The pub was open so we went inside, leaving our packs by the door. We ordered Coke, coffee, sandwiches and Kit Kats, filling ourselves up in readiness for the remainder of the day which was considerable. Back outside we shouldered our burdens and walked on, passing the nearby cottage (which besides the pub was the only building for miles), where coincidentally my editor Charlie lived when she was younger. We walked along the road seeing lots of dead bees on the ground (a result of a new and nasty parasite apparently) and found another odd stone called Fat Betty, a stout stone with a stone wheel on top where some hikers leave snacks for others to take.

 Moving on we started crossing the last of the North York Moors with Danby High Moor and Glaisdale Moor to follow, passing the disused stone shooting lodge of Trough House as the weather started to change for the better.


We could now see the sea a lot more clearly and could feel the end approaching at last. As we turned onto a long dusty track we were passed by a few quad bikes and people out walking their dogs. During a rest stop Darryl tried phoning a local tourist information office about campsites near Grosmont. No luck though. There was a campsite two miles shy of Glaisdale, but if we stayed here it would mean a final day of 21 miles, and we really didn’t like the sound of that. We continued on down the road toward Glaisdale passing a woman walking her dog. The dog started barking at us, but the woman shouted at him then told us he always did that to backpackers. This explained why dogs had barked at us on previous days, and on the Pennine Way too!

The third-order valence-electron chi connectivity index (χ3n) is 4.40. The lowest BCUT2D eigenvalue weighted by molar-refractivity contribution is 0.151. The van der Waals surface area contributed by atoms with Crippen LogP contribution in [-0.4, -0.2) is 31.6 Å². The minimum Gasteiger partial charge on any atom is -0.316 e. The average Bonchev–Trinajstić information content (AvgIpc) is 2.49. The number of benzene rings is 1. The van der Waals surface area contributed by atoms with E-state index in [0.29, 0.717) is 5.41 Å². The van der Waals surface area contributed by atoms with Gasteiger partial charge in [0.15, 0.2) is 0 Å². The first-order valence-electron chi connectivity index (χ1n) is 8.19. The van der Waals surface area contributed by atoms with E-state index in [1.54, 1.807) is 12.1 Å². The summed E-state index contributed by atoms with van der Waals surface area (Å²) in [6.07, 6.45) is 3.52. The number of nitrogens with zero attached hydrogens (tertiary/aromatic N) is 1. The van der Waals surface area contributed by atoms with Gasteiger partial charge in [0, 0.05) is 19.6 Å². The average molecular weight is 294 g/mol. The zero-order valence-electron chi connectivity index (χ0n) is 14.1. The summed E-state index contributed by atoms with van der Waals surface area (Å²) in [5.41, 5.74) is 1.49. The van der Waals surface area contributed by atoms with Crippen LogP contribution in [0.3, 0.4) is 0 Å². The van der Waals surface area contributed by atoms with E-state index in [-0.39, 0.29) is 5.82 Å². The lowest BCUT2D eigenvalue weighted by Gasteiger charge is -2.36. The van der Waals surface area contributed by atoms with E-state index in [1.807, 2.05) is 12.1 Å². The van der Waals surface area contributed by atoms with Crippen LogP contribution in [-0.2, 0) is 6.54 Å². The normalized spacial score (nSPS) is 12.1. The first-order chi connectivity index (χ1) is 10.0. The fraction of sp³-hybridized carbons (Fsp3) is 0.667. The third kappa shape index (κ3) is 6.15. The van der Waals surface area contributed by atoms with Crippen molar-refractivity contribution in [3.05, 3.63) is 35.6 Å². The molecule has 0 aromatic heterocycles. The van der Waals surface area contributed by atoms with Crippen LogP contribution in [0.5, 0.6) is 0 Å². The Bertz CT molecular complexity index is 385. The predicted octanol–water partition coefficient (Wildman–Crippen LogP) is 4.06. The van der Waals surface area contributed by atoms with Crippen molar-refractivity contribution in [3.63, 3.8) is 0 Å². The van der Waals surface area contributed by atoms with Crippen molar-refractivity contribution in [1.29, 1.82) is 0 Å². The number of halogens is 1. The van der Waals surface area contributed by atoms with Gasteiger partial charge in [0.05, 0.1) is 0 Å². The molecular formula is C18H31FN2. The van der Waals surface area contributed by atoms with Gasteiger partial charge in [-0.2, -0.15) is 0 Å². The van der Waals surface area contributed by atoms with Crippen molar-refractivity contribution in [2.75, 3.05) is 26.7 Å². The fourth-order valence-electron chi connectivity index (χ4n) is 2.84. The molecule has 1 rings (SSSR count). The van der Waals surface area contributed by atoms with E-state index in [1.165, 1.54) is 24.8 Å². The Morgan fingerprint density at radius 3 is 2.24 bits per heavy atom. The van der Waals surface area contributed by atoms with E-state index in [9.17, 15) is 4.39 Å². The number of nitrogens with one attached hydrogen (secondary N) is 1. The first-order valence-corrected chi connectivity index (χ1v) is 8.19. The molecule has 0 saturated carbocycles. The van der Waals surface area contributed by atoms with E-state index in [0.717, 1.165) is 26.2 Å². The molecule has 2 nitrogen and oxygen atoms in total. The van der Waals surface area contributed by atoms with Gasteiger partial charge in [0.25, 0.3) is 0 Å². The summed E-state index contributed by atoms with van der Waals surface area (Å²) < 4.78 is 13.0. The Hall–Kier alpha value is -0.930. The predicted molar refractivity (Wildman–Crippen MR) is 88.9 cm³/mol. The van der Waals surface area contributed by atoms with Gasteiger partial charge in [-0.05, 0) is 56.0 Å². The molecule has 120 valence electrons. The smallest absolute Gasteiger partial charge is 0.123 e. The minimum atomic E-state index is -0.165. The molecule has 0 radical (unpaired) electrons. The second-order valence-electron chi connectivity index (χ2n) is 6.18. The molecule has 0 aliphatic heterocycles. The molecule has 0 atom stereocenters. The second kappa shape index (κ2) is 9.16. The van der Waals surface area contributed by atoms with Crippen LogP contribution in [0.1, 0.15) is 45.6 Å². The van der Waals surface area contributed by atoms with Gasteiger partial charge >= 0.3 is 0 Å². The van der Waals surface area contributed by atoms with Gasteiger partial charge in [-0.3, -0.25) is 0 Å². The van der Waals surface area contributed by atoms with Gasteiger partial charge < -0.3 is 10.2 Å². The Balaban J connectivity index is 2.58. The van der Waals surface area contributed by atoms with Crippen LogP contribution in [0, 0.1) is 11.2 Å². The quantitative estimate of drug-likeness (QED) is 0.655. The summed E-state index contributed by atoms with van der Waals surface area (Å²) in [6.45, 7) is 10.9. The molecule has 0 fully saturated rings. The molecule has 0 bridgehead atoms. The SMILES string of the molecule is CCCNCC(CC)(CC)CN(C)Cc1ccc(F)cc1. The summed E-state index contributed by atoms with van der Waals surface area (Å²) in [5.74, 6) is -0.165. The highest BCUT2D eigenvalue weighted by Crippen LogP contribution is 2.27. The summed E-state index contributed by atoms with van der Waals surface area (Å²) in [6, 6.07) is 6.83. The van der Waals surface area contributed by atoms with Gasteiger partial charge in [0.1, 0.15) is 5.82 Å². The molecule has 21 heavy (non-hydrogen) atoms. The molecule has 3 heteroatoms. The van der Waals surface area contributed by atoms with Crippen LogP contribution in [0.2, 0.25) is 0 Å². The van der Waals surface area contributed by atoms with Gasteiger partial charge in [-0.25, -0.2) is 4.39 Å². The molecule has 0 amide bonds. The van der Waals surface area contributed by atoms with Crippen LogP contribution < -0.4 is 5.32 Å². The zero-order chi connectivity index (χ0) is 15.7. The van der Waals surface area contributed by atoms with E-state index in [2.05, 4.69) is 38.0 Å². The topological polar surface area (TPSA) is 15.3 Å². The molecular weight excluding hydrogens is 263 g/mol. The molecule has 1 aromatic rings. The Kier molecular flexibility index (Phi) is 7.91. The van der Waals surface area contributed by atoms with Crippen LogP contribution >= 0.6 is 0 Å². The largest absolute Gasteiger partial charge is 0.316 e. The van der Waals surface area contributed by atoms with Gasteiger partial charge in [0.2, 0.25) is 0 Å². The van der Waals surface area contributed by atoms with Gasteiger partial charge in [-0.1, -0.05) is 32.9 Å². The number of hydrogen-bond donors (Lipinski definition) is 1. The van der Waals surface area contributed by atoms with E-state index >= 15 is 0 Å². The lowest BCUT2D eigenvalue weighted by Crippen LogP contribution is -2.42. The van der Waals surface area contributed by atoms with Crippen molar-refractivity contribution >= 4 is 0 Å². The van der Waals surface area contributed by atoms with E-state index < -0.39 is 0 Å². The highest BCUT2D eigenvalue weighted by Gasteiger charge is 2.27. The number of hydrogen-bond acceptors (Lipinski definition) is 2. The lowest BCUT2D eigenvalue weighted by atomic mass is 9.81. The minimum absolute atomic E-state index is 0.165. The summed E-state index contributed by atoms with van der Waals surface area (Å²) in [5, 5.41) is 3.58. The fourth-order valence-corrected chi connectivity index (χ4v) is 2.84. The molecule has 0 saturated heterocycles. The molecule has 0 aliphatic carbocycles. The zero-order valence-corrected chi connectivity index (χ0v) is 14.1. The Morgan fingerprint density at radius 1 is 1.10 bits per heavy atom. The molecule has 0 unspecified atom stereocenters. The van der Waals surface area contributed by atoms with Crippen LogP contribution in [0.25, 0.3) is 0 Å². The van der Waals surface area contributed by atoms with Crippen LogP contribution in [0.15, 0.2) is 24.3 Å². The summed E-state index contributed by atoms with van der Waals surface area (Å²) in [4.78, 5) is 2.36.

We walked down into Glaisdale, a pleasant little village on a slope and bought some nice sweet things from the shop, before having a sit down on the bench opposite. The weather had picked up since leaving The Lion Inn and the walking was good, even though there seemed to be a lot of it. We moved off and walked down the hill to the train station near Beggar’s Bridge then up into East Arnecliff Wood where we followed a nice wooded path for a while before dropping down onto the road that led into Egton Bridge.